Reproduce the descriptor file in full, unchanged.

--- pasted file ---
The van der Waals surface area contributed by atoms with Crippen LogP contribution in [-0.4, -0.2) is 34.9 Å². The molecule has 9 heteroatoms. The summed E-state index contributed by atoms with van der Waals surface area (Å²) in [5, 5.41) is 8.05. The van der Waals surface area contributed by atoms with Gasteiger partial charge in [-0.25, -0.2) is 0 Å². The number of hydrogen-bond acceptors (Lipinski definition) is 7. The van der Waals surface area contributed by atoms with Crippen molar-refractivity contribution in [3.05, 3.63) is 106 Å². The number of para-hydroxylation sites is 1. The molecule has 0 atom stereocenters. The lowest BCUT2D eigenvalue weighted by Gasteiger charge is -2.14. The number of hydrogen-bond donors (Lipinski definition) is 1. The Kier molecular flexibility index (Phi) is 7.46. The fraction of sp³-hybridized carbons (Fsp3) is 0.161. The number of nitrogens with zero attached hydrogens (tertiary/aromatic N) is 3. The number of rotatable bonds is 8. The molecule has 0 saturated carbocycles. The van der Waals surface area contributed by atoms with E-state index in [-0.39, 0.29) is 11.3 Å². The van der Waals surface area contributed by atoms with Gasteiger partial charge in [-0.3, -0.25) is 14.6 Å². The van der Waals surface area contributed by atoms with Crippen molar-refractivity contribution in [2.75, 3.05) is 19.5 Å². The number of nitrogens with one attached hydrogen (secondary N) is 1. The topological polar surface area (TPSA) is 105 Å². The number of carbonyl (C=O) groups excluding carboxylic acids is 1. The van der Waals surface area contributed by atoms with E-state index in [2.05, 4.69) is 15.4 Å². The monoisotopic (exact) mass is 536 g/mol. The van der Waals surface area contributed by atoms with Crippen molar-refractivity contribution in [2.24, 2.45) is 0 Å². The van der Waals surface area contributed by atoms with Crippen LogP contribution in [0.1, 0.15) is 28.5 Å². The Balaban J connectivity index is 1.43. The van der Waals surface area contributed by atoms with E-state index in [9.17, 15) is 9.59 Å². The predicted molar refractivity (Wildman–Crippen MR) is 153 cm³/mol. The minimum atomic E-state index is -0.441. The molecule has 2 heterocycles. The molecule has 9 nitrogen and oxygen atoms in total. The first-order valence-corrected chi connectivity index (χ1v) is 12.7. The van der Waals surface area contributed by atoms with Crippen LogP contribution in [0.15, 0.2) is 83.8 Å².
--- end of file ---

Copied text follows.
The van der Waals surface area contributed by atoms with Crippen LogP contribution in [-0.4, -0.2) is 34.9 Å². The molecule has 9 heteroatoms. The summed E-state index contributed by atoms with van der Waals surface area (Å²) in [5, 5.41) is 8.05. The van der Waals surface area contributed by atoms with Gasteiger partial charge in [-0.25, -0.2) is 0 Å². The number of hydrogen-bond acceptors (Lipinski definition) is 7. The van der Waals surface area contributed by atoms with Crippen molar-refractivity contribution in [3.05, 3.63) is 106 Å². The number of para-hydroxylation sites is 1. The molecule has 0 atom stereocenters. The lowest BCUT2D eigenvalue weighted by Gasteiger charge is -2.14. The number of hydrogen-bond donors (Lipinski definition) is 1. The Kier molecular flexibility index (Phi) is 7.46. The fraction of sp³-hybridized carbons (Fsp3) is 0.161. The number of nitrogens with zero attached hydrogens (tertiary/aromatic N) is 3. The number of rotatable bonds is 8. The molecule has 0 saturated carbocycles. The van der Waals surface area contributed by atoms with E-state index in [-0.39, 0.29) is 11.3 Å². The van der Waals surface area contributed by atoms with Gasteiger partial charge in [-0.3, -0.25) is 14.6 Å². The van der Waals surface area contributed by atoms with Crippen molar-refractivity contribution in [2.75, 3.05) is 19.5 Å². The number of nitrogens with one attached hydrogen (secondary N) is 1. The topological polar surface area (TPSA) is 105 Å². The number of carbonyl (C=O) groups excluding carboxylic acids is 1. The van der Waals surface area contributed by atoms with E-state index in [2.05, 4.69) is 15.4 Å². The monoisotopic (exact) mass is 536 g/mol. The van der Waals surface area contributed by atoms with Crippen molar-refractivity contribution in [2.24, 2.45) is 0 Å². The van der Waals surface area contributed by atoms with Crippen LogP contribution in [0.1, 0.15) is 28.5 Å². The Balaban J connectivity index is 1.43. The van der Waals surface area contributed by atoms with E-state index in [9.17, 15) is 9.59 Å². The predicted molar refractivity (Wildman–Crippen MR) is 153 cm³/mol. The minimum atomic E-state index is -0.441. The molecule has 2 heterocycles. The molecule has 9 nitrogen and oxygen atoms in total. The first-order valence-corrected chi connectivity index (χ1v) is 12.7. The van der Waals surface area contributed by atoms with Crippen LogP contribution in [0.15, 0.2) is 83.8 Å².